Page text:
A press freedom group has protested the Chinese government's continued harassment and jailing of journalists, writers and media rights activists. Shortly after, Chinese police then proved their point by detaining about a dozen foreign journalists who covered the protest in Beijing. Daniel Schearf reports from Beijing.
Members of the press freedom organization Reporters Without Borders held a rare protest, outside the headquarters of the Beijing Organizing Committee for the Olympic Games.
The group of four wore T-shirts and held signs depicting the Olympic rings as handcuffs.
Robert Menard is the secretary-general of the Paris-based press freedom group. He says Beijing has failed to live up to its pledges to improve media freedom and human rights ahead of the Olympics.
"They made very concrete promises, but unfortunately, six years after, we have the impression .. that there are no real changes," Menard said.
China is the largest jailer of journalists in the world. The group says more than 30 journalists and writers are in prison in China along with thousands of other political prisoners.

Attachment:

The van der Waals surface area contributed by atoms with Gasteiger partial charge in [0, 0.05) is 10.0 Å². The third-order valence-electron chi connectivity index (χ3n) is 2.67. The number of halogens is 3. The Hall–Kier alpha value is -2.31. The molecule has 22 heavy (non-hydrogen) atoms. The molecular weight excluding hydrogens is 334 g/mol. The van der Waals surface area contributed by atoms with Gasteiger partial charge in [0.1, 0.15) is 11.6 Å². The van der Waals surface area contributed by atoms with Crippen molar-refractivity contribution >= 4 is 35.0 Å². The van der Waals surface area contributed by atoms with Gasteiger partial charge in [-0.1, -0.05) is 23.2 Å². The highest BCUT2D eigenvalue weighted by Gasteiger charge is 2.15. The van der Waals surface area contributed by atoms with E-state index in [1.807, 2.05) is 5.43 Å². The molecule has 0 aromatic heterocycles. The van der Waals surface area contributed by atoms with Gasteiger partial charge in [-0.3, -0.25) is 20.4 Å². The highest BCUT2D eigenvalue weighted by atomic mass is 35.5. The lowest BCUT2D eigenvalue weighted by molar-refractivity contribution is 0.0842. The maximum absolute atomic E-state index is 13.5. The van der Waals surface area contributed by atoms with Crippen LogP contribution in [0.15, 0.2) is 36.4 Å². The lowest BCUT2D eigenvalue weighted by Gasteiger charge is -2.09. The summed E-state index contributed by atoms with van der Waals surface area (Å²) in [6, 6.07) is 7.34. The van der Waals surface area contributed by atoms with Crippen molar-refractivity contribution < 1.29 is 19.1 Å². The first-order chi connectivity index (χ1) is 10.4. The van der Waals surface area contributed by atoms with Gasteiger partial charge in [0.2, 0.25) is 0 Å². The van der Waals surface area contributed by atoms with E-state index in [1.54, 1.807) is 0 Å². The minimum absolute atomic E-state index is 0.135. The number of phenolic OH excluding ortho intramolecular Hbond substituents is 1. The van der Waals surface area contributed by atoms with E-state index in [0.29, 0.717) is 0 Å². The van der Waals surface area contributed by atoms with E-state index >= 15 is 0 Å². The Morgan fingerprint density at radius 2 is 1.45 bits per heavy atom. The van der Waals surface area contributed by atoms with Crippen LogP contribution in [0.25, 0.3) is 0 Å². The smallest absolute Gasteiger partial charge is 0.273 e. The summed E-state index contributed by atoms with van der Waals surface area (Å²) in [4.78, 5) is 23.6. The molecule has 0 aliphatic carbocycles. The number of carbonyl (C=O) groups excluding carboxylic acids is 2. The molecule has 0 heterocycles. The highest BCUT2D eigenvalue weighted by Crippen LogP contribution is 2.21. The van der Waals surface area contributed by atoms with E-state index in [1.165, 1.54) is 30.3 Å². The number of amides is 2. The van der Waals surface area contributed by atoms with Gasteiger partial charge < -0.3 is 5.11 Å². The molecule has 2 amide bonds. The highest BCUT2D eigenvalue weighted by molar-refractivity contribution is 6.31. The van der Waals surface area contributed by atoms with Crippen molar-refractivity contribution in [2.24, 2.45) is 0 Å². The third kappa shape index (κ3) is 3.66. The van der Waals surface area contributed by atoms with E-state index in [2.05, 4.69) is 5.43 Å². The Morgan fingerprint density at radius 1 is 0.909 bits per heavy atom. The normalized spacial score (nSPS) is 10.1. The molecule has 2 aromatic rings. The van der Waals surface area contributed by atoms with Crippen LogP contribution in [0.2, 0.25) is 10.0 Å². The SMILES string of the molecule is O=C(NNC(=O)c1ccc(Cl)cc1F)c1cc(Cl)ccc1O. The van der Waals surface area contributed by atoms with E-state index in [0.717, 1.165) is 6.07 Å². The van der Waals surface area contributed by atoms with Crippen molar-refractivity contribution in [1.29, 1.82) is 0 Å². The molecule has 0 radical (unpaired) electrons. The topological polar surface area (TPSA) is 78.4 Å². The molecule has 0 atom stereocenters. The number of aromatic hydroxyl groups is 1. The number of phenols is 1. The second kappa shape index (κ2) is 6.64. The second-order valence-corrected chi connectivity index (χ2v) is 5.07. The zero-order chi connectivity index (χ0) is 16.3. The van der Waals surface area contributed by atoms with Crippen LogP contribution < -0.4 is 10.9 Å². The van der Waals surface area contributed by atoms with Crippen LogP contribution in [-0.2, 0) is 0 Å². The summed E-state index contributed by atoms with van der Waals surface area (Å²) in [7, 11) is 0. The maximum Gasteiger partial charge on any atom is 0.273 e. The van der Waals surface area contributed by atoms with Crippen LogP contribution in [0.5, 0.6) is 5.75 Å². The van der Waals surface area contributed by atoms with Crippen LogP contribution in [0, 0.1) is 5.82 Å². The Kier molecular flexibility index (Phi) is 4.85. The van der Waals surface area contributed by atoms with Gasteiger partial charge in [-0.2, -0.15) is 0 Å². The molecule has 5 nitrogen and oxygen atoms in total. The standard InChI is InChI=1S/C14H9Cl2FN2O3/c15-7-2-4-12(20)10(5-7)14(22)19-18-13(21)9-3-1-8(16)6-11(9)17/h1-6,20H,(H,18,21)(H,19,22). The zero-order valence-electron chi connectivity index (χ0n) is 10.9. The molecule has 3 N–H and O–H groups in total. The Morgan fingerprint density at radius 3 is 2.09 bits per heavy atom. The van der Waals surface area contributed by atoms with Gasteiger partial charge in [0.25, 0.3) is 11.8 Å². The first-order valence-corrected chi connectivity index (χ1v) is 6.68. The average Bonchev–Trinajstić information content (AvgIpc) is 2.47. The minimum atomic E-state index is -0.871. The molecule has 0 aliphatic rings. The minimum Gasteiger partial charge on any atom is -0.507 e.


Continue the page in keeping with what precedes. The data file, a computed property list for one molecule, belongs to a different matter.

The activist group says during a meeting with Chinese authorities in January they were promised one jailed Chinese writer would be released within two months and more would be released in the coming months. But half a year later they are all still in jail.
"It is not a call for boycott, it is just a call for action," he said. "We have one year to change many things here, especially the release of political prisoners ... It is not a boycott campaign, it is a call for action and respect for their own commitments."
Officials with the Organizing Committee for the Beijing Olympics say China welcomes critical voices in the media.
China's censors do not reflect that sentiment. They keep a tight grip on the domestic media, and block foreign Websites and broadcasts critical of the government. VOA's Website and broadcasts are frequently blocked in China.
This year a new media law went into effect to grant foreign journalists freedom to report throughout China until the end of the Olympics, without government interference.
But, shortly after the press freedom group's protest, more than 20 police detained about a dozen journalists for more than half an hour without explanation. Journalists' taxis were forced to pull over and police pushed reporters into a parking lot, taking their press cards and refusing to let them go.
Responding to a survey last month, foreign media representatives said although reporting conditions have improved somewhat since the new law, harassment of foreign correspondents, their staff, and sources remains common.